Dear students, professors,
South Africa is the 12th African country I have visited since last October. And I’ve learned a lot throughout this year. I don't think any other foreign minister in the world has visited 12 African countries in one year. We did it on purpose. We want to rewind the relationship that we had—the relationship that we lost in the late 90s because of drowning in our internal problems and the need to focus on our return to Europe, where we geographically, historically, and culturally belong.
When I look at the past of our relations with African countries, everything evolves pretty smoothly, and there is a lot of depth and content in this cooperation. And then there is this gap from the late 1990s until now. The lesson that we have learned from this is that it doesn’t matter how solid your relationships are; every single day that you have not been investing in them, you are losing them. No interruptions in relations between countries like it is the case between people as well, because countries are essentially very similar to individuals: they have their own prejudices, principles, their own fears, ambitions, and miscalculations of their ambitions. But the first lesson to take away is that any interruption in diplomacy significantly increases the price of returning to diplomacy.
I think since the pandemic, every diplomat has become a crisis manager. Before the pandemic, some countries were very unfamiliar with the concept of crisis diplomacy. Now the pandemic has forced everyone to learn what crisis diplomacy is.
Unfortunately for us in Ukraine, one crisis led to another. Right after leaving the zone of the pandemic, we entered the war that Russia launched against us.
And here is an interesting thing: the world knows many wars. I mean, every war is unique when you are a party to that conflict. But for someone from the outside, so many things are happening in the world simultaneously. So the question is: What makes you treat a war happening thousands of kilometers away as something you care about? And the answer is the level of honesty and integrity you can allow when doing your foreign policy.
There are many important concepts in international law. I’m a graduate of international law, and international law must be respected at all times. But on the other hand, there are interests in different parts of the world. And there is also this famous concept of “double standards”. Every time you don’t want to do something, you shield yourself with the argument of “double standards”. And now we hear this argument being imposed again and reintroduced in the discussion again.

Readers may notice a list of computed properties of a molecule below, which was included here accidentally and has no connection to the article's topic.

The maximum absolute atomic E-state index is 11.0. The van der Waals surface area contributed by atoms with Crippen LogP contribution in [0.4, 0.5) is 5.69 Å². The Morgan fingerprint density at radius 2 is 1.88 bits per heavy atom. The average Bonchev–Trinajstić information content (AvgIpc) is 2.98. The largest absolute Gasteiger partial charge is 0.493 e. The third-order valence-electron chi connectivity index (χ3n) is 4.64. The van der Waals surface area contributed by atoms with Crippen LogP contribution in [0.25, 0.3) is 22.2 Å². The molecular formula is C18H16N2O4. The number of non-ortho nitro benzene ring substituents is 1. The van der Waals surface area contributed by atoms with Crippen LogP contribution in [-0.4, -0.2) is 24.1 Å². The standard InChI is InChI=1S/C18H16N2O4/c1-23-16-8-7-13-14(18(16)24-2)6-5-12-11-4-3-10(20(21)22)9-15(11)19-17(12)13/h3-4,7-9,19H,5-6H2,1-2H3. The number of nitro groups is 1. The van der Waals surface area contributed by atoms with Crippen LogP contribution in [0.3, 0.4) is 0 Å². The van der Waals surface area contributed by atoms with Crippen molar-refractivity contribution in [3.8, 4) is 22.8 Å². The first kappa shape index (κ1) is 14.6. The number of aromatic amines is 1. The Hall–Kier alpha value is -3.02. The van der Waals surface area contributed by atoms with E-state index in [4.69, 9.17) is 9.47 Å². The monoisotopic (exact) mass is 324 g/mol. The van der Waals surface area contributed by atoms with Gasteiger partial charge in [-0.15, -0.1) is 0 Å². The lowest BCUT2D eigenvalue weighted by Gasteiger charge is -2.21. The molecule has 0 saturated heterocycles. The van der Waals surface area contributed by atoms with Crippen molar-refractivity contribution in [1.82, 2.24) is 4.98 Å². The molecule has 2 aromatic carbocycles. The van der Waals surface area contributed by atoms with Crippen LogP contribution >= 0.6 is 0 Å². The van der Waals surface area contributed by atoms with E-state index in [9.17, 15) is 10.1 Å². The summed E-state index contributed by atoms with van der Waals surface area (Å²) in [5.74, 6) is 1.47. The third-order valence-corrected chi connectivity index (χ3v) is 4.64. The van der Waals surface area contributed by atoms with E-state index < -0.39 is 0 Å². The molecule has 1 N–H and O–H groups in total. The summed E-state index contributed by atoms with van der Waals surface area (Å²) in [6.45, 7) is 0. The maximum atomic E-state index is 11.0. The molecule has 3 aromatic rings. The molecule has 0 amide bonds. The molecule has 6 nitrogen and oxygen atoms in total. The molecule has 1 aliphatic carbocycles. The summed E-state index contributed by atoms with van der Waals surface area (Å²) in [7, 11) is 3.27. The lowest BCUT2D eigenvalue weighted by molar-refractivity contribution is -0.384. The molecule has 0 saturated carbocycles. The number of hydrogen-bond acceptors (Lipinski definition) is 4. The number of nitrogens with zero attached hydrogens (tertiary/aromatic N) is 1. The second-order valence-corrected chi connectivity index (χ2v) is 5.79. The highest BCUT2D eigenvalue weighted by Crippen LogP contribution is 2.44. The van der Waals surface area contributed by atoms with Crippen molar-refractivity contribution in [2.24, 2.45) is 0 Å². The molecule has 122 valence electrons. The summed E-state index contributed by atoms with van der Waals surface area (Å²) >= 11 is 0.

So a war is a test of what you believe in. And if you had been sincere and honest in the years before the war started, when you said that international law matters and that the territorial integrity and sovereignty of every country must be respected, then, when you are tested, you will have to stand by your words. And this is the most difficult part of diplomacy—maintaining integrity.
It's challenging. However, in the end, how we act in times of crisis determines how we all behave. This is how we are remembered. You can do a lot of nice things in times of peace, but you can make a mistake in times of war, and that’s how you will go down in history. And this imposes double responsibility on a diplomat to shape and conduct foreign policy in a way that your country does not get compromised, neither in times of peace nor in times of war.
The third challenge that we are all facing in our times is the reinforced perception of division between “the West” and “the Global South”. Those who read my interviews know that I don’t use the term “Global South” anymore. I do not use the word “West” either, at least if I’m not directly asked to do it. Because this is such a misleading interpretation. First, it creates the impression that the whole conflict is about “the West and the rest”, or “the North and the South”. And this is, by the way, exactly the key and fundamental narrative of Russian propaganda and Russian understanding of the world.